The Invisible one

I am a bicycle living in Mumbai. I believe my ancestors once ruled the roads in this city and everywhere else in the world. But today we are an endangered species and I am lucky to be alive and get around in this busy city.

I am a bicycle that goes on recreational sporting trips and so far I have only seen places in this one city. For a long time since I came to my new home from the store where I was purchased, I only went on solo outings. More recently I have found a group and I have been on some group rides. When in a group, I get to see so many other kinds- some are skinny, some are rough and some are shiny with fancy lights. Some look like they need a bath and some look well maintained. I love to hear their stories, the places they have seen and the roads they have traveled. But we get very little time to sit around and chat.

I discovered there are male and female cycles. I don’t understand why having a rod sticking out can make one male. We ride the same roads, we climb the same hills, manage the same distance and race each other. We both do the same things, then why this difference? Here is another thing that I don’t understand. When male cycles see a female one like me riding solo, they at once have to overtake me. Not just the male cycles, even the big bus will try to bully me to the edge of the road. That surely is no way to show machismo!

As a bicycle I am invisible on the road. I seem to wear a magical coat, that no auto-rickshaw can see me on the road. Just as I am about to pass one by, it will suddenly turn in my direction trying to throw me off. The motorcycle thinks that I am an ancient past that shouldn’t exist and will try to whiz past so close to me, as to make me fall. The cars don’t see me at all, they think they own the road and honk loudly to shoo me off. Even a stationary car will suddenly open its door out to threaten me and humans on foot ignore me. Whether you are a male or a female bicycle it doesn’t matter, on the road we are invisible!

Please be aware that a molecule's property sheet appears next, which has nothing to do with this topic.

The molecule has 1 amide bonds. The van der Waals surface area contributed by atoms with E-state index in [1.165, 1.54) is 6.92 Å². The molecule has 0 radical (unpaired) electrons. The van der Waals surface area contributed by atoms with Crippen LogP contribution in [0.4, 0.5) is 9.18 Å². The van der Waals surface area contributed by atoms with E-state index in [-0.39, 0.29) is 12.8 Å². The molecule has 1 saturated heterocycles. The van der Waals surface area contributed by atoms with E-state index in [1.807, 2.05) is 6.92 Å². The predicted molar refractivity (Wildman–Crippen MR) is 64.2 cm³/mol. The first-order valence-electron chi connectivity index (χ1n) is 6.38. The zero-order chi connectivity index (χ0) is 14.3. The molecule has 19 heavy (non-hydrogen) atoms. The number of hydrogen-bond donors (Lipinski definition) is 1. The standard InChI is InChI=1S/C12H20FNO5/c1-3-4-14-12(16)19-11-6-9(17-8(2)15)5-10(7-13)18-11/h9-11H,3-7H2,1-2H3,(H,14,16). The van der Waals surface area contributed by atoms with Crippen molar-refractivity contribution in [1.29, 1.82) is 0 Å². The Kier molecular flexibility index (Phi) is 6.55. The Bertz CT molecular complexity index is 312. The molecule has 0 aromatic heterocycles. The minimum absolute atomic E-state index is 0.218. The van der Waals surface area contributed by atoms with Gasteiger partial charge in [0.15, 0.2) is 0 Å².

But I love being out on the road. Places which seem far are not so when I pedal to them. I get to see so many facets of the city, some of them can only be seen in the early hours. One day I saw a lady in a beautiful long orange dress running towards me near the Gateway of India. I was so excited thinking she was going to hug me, but she suddenly stopped and hugged a pole instead. Surprised, I turned to see that she was posing for a photograph. I wish she took a photo with me. Alas, I realised I am invisible. On one of the rides I got to see beautiful flamingos in the Sewri mudflats. These birds I believe travel 1000s of kilometers each year. I wish I had wings like them.

I also see some things that make me sad. In the mornings, I see many human males walking with a “lota” – this can be a small bucket made from old paint boxes or an old plastic bottle that has pepsi or coke written on them, or a metal container that has many dents. These human males go into the so called “fields” to fertilise them and water with the “lota”. But I have never seen human females. I wonder, what fields do they visit and when do they go? I worry about them.  I also see a lot of humans lying on the roadside, homeless. I at least have a garage that I share with some nice mannered cars, so I am protected from the sun and rain, but these humans, I don’t know why they are homeless and how they manage.I hope the little human kids playing around have a better future than their parents.

I also have to endure weird smells in this city. I can mark each suburb with a smell based on the places I have visited. Each distinct and unique. While Juhu smells of garbage mixed with glamourous smells of the celebrities who live there, Marine Drive smells of the salty sea and sweat of the humans running there. Thane and Trombay have a brief air of freshness in the mornings, while one can get a waft of sambar and jasmine in Chembur and Matunga.

I would love to be on the road all times of the day. I am so small and take up so little space, yet I cannot find any space to move on the city roads during the day. I have to find early hours of the mornings or unearthly hours of the night to go out. I would love to go around for errands during the day, visit vegetable and fruit market, fetch groceries or visit kids at the school. But I can rarely do this for the fear of being knocked down or of being kidnapped when I try to park myself in a busy area. I wish it wasn’t so.

I know I could do many of these things if I were in a different city or different part of the world where bicycles are not invisible. Where we are valued for keeping the world green and noise free. I don’t know if I will ever be able to go there and get to do the many things I long for. However, I am thankful that I can go out sometimes at least- feel the fresh air on my nose, feel the wind pushing against me, see the rising sun and hear the birds chirping. I am grateful to have these experiences.

2 thoughts on “The Invisible one”

  1. This resonated perfectly with me! Riding my bike to work is the most relaxing activity in my daily routine. It feels a lot faster at 40kph than a car, and is able to take on any terrain. Most of all though what I love about the cycle is it’s independence over fuel, money and all the other materialistic requirements that bind us otherwise. I could just go riding all day…..

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